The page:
1. Too much data stored or shared externally

When your crowdfunding business has grown enough to have tangible turnover, you may be interested in limiting access to your financial transactions.

The fewer people know how much money your platform operates, the better you sleep at night.

Some white-label platforms can deploy the system on your servers, which is good. However, most of them offer cloud solutions, and you can’t tell who else can view the information about your business which you’d rather not disclose.

2. Your business needs hit a ceiling of what your white-label platform can offer

Modern white-label services, crowdfunding or anything else for that matter, continuously evolve by interviewing customers, collecting feedback and implementing the features that their clients desire.

White-label or SaaS crowdfunding platforms meet the needs of most companies. However, they may not necessarily meet your needs when you decide to build an extraordinary feature.

Even though white-label platforms claim to be flexible, their ability for customisation is often overrated.

Usually, the cost to expand a built-in feature is quite high. Of course, the support team can build a hotfix to accommodate your request, but it’s not how things should be done in the industry that deals with money and treats security as the number one priority.

Been there done that. I won’t disclose any names, but we’ve helped one of our clients customise one of the features that the white-label crowdfunding platform offered. Although we won the battle, I have to admit we created quite a monster because of the platform’s limitations. Had it been a bespoke platform, we could have come up with a much more elegant and way cheaper implementation.

3. The list of changes grows too long

If your crowdfunding business is doing great, I bet there’s always something you’d like to add or adjust in your crowdfunding platform.

For example, regulations change and require specific updates in your flow; payment providers introduce new features that would be great to include; or maybe you came up with some revolutionary feature that none of your competitors has.

Before developing any feature, a product manager evaluates the impact that a new feature may have on your crowdfunding business. The focus should always lie on maximising ROI but keep in mind that any change will cost you money.

When you’ve gathered a backlog of features that could hypothetically bring real value to your clients and your business, get a cost estimation from your white-label provider.

If the cost is enormous, most probably implementing any subsequent change requests will cost you an arm and a leg, too. As I explained previously, white-label crowdfunding platforms are relatively limited in terms of customisation, that’s why building new complex functionality on top of them may require various workarounds which take a lot of time and money.

Carefully evaluate the development costs of your current change requests and project them on any future updates.

It may turn out that you can safely stay with your white-label platform and there’s no need for extreme action. However, if you’re already experiencing difficulties with the customisation and they inflate your budget too much, it might make sense to think about moving to a custom platform.

Yes, building a custom platform will be no cheaper, but you’ll have much more freedom in what you can do with it and what you can control.

4. Your competitors have already built what you’re struggling to make with your white-label provider

Although crowdfunding and online investment services struggle for their clients a bit less than, say, e-commerce businesses, competition is always there.

The competition encourages positive changes in the quality of service. On the other hand, if your competitors have already launched the secondary market feature which you’re negotiating it with your white-label platform, it’s one more reason to consider a custom solution where you’ll be able to prioritise things you want to build in your way.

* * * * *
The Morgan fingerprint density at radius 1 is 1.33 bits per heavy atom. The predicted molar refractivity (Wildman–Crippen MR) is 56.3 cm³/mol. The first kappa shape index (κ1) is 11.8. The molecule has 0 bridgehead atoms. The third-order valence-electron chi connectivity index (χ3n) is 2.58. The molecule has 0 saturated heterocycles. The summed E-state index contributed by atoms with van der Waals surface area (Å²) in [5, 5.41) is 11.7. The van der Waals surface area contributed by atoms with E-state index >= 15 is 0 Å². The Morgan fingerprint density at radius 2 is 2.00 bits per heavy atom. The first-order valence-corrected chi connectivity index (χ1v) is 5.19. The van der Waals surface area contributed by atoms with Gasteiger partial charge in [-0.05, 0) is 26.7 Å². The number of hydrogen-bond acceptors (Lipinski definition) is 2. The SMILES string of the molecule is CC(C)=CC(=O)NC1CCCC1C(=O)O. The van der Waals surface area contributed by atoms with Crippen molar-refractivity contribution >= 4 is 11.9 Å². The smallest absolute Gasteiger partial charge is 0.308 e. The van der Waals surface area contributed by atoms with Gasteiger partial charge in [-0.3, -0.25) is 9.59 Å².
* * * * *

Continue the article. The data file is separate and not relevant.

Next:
5. You never know if a white-label crowdfunding platform will exist tomorrow

I hate to say it, but startups fail. They can successfully live for several years and bring value to their customers, but we don’t know what can happen to the owners or how the economic or political situation can change their performance and integrity.

It’s one of those risks that will be there if you deal with any white-label software or SaaS.

It doesn’t mean that you need to substitute all your payment gateways or CRMs with something you’ve built from the ground up. Just remember that the core of your business depends on another company and you need to factor this considerable risk into your risk mitigation plan.

A custom solution lowers the chance of your business failure.

The takeaway

Starting your crowdfunding business with a white-label crowdfunding platform is a great idea that allows you to save on costs, reduce time to market, and validate your concept.

Once you’ve established the need for growth, there are two scenarios:

  • continue with your white-label platform and keep on building add-ons;
  • build a custom stand-alone platform to fit your needs precisely.

This calls for a proper discussion with all of your stakeholders because the decision you make will impact how fast and how quickly your business will evolve.

Here’s what I’d suggest considering:

  1. Assess your business needs against what your white-label crowdfunding platform can offer off-the-shelf.
  2. Calculate ROI before customising your white-label solution (in fact, any solution).
  3. Evaluate the development costs of new features in the long run.
  4. Realise the additional risks for your business and for potential business angels who consider investing in it.
  5. Consider security issues related to your business: who can have access to information about transactions and whether you’re okay with too many people knowing these sensitive details.

If you’re inclined to build a custom crowdfunding platform, remember that you’ll need a product manager on your end who’ll work with the development team—in-house or outsourced—and will need to understand both tech and business nuances.

We have a few cases where we’ve helped our partners move away from a white-label crowdfunding platform towards a custom solution.

Reach out to us if you’re interested to know how to do it and what the whole process will look like. We’ll be glad to answer your questions and describe an approximate roadmap.